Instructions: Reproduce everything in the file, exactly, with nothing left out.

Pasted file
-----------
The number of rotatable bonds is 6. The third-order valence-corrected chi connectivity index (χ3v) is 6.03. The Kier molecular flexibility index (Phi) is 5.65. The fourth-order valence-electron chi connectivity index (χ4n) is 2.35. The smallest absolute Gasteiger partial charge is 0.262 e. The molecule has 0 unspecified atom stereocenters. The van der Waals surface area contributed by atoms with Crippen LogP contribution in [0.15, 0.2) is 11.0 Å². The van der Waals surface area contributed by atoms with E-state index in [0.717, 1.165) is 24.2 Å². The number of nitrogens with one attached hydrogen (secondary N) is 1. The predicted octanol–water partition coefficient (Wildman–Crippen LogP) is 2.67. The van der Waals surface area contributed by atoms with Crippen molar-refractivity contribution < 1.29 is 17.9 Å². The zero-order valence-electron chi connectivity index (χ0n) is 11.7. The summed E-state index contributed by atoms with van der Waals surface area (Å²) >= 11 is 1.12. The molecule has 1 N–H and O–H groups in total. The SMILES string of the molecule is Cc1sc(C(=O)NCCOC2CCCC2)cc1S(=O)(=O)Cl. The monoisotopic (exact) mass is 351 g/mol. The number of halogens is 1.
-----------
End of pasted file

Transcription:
The number of rotatable bonds is 6. The third-order valence-corrected chi connectivity index (χ3v) is 6.03. The Kier molecular flexibility index (Phi) is 5.65. The fourth-order valence-electron chi connectivity index (χ4n) is 2.35. The smallest absolute Gasteiger partial charge is 0.262 e. The molecule has 0 unspecified atom stereocenters. The van der Waals surface area contributed by atoms with Crippen LogP contribution in [0.15, 0.2) is 11.0 Å². The van der Waals surface area contributed by atoms with E-state index in [0.717, 1.165) is 24.2 Å². The number of nitrogens with one attached hydrogen (secondary N) is 1. The predicted octanol–water partition coefficient (Wildman–Crippen LogP) is 2.67. The van der Waals surface area contributed by atoms with Crippen molar-refractivity contribution < 1.29 is 17.9 Å². The zero-order valence-electron chi connectivity index (χ0n) is 11.7. The summed E-state index contributed by atoms with van der Waals surface area (Å²) >= 11 is 1.12. The molecule has 1 N–H and O–H groups in total. The SMILES string of the molecule is Cc1sc(C(=O)NCCOC2CCCC2)cc1S(=O)(=O)Cl. The monoisotopic (exact) mass is 351 g/mol. The number of halogens is 1.